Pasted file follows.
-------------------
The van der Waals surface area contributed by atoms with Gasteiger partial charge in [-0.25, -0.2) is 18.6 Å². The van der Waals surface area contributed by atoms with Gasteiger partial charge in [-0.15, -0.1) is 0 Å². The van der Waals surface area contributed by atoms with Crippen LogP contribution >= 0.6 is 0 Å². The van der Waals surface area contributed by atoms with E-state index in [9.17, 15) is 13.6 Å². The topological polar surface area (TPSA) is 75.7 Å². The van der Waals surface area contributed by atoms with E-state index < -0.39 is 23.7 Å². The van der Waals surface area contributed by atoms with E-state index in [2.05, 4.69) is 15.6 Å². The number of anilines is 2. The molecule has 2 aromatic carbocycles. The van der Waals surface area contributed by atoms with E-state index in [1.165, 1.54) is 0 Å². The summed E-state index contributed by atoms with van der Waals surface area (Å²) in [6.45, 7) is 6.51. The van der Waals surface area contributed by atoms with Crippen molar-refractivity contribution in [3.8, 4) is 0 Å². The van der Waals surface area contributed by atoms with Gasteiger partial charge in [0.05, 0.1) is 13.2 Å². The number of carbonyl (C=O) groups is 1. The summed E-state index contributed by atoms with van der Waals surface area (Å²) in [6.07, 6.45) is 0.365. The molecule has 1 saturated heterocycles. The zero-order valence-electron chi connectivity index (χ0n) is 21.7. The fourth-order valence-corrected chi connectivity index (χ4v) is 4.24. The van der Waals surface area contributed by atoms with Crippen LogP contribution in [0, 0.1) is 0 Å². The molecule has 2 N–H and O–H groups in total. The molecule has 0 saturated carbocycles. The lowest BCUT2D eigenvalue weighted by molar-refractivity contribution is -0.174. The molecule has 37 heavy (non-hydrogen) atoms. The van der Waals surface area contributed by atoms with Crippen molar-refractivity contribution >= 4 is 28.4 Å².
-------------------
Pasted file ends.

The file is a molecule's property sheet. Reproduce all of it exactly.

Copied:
The van der Waals surface area contributed by atoms with Gasteiger partial charge in [-0.25, -0.2) is 18.6 Å². The van der Waals surface area contributed by atoms with Gasteiger partial charge in [-0.15, -0.1) is 0 Å². The van der Waals surface area contributed by atoms with Crippen LogP contribution >= 0.6 is 0 Å². The van der Waals surface area contributed by atoms with E-state index in [9.17, 15) is 13.6 Å². The topological polar surface area (TPSA) is 75.7 Å². The van der Waals surface area contributed by atoms with E-state index < -0.39 is 23.7 Å². The van der Waals surface area contributed by atoms with E-state index in [2.05, 4.69) is 15.6 Å². The number of anilines is 2. The molecule has 2 aromatic carbocycles. The van der Waals surface area contributed by atoms with E-state index in [1.165, 1.54) is 0 Å². The summed E-state index contributed by atoms with van der Waals surface area (Å²) in [6.45, 7) is 6.51. The van der Waals surface area contributed by atoms with Crippen molar-refractivity contribution in [3.8, 4) is 0 Å². The van der Waals surface area contributed by atoms with Gasteiger partial charge in [0.05, 0.1) is 13.2 Å². The number of carbonyl (C=O) groups is 1. The summed E-state index contributed by atoms with van der Waals surface area (Å²) in [6.07, 6.45) is 0.365. The molecule has 1 saturated heterocycles. The zero-order valence-electron chi connectivity index (χ0n) is 21.7. The fourth-order valence-corrected chi connectivity index (χ4v) is 4.24. The van der Waals surface area contributed by atoms with Crippen LogP contribution in [0, 0.1) is 0 Å². The molecule has 2 N–H and O–H groups in total. The molecule has 0 saturated carbocycles. The lowest BCUT2D eigenvalue weighted by molar-refractivity contribution is -0.174. The molecule has 37 heavy (non-hydrogen) atoms. The van der Waals surface area contributed by atoms with Crippen molar-refractivity contribution >= 4 is 28.4 Å².